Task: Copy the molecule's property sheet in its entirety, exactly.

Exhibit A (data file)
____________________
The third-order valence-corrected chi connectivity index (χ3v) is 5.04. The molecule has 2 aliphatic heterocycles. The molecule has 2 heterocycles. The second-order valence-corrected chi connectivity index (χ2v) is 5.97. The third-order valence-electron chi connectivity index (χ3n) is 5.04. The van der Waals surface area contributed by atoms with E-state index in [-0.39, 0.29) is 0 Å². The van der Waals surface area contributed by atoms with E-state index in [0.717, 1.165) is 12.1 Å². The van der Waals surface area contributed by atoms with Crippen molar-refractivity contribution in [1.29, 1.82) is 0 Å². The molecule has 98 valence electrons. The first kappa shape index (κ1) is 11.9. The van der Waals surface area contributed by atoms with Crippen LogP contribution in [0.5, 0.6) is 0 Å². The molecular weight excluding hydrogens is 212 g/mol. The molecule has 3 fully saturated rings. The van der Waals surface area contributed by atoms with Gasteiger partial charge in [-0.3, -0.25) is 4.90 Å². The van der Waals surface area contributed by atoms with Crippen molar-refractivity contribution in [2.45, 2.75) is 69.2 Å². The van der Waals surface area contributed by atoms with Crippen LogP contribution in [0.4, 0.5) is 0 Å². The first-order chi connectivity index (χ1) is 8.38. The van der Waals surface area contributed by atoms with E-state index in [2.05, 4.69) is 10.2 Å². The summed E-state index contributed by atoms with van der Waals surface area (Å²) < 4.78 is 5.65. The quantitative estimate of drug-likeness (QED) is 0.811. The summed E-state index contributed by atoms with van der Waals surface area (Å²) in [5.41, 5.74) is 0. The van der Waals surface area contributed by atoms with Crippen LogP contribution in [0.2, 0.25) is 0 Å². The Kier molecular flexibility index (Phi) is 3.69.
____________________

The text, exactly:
The third-order valence-corrected chi connectivity index (χ3v) is 5.04. The molecule has 2 aliphatic heterocycles. The molecule has 2 heterocycles. The second-order valence-corrected chi connectivity index (χ2v) is 5.97. The third-order valence-electron chi connectivity index (χ3n) is 5.04. The van der Waals surface area contributed by atoms with E-state index in [-0.39, 0.29) is 0 Å². The van der Waals surface area contributed by atoms with E-state index in [0.717, 1.165) is 12.1 Å². The van der Waals surface area contributed by atoms with Crippen molar-refractivity contribution in [1.29, 1.82) is 0 Å². The molecule has 98 valence electrons. The first kappa shape index (κ1) is 11.9. The van der Waals surface area contributed by atoms with Crippen LogP contribution in [0.5, 0.6) is 0 Å². The molecular weight excluding hydrogens is 212 g/mol. The molecule has 3 fully saturated rings. The van der Waals surface area contributed by atoms with Gasteiger partial charge in [-0.3, -0.25) is 4.90 Å². The van der Waals surface area contributed by atoms with Crippen molar-refractivity contribution in [2.45, 2.75) is 69.2 Å². The van der Waals surface area contributed by atoms with Crippen LogP contribution in [0.4, 0.5) is 0 Å². The first-order chi connectivity index (χ1) is 8.38. The van der Waals surface area contributed by atoms with E-state index in [2.05, 4.69) is 10.2 Å². The summed E-state index contributed by atoms with van der Waals surface area (Å²) < 4.78 is 5.65. The quantitative estimate of drug-likeness (QED) is 0.811. The summed E-state index contributed by atoms with van der Waals surface area (Å²) in [5.41, 5.74) is 0. The van der Waals surface area contributed by atoms with Crippen LogP contribution in [0.2, 0.25) is 0 Å². The Kier molecular flexibility index (Phi) is 3.69.